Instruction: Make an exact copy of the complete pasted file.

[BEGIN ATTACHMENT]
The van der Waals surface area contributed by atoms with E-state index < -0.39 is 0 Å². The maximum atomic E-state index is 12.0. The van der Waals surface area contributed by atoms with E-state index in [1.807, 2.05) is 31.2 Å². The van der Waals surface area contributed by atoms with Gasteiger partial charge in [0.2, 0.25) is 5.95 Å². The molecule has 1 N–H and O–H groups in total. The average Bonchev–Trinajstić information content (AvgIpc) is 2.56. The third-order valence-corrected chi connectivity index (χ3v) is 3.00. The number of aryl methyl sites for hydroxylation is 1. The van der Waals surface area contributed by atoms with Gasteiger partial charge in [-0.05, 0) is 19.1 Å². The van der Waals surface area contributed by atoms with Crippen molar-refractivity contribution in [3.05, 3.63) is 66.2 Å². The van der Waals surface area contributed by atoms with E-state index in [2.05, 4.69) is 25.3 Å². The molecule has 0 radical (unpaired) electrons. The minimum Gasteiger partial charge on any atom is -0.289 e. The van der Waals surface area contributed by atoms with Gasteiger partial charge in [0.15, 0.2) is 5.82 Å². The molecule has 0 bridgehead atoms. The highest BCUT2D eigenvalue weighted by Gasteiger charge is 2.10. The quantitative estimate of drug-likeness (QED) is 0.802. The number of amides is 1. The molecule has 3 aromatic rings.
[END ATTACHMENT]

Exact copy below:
The van der Waals surface area contributed by atoms with E-state index < -0.39 is 0 Å². The maximum atomic E-state index is 12.0. The van der Waals surface area contributed by atoms with E-state index in [1.807, 2.05) is 31.2 Å². The van der Waals surface area contributed by atoms with Gasteiger partial charge in [0.2, 0.25) is 5.95 Å². The molecule has 1 N–H and O–H groups in total. The average Bonchev–Trinajstić information content (AvgIpc) is 2.56. The third-order valence-corrected chi connectivity index (χ3v) is 3.00. The number of aryl methyl sites for hydroxylation is 1. The van der Waals surface area contributed by atoms with Gasteiger partial charge in [-0.05, 0) is 19.1 Å². The van der Waals surface area contributed by atoms with Crippen molar-refractivity contribution in [3.05, 3.63) is 66.2 Å². The van der Waals surface area contributed by atoms with E-state index in [2.05, 4.69) is 25.3 Å². The molecule has 0 radical (unpaired) electrons. The minimum Gasteiger partial charge on any atom is -0.289 e. The van der Waals surface area contributed by atoms with Gasteiger partial charge in [0.15, 0.2) is 5.82 Å². The molecule has 0 bridgehead atoms. The highest BCUT2D eigenvalue weighted by Gasteiger charge is 2.10. The quantitative estimate of drug-likeness (QED) is 0.802. The number of amides is 1. The molecule has 3 aromatic rings.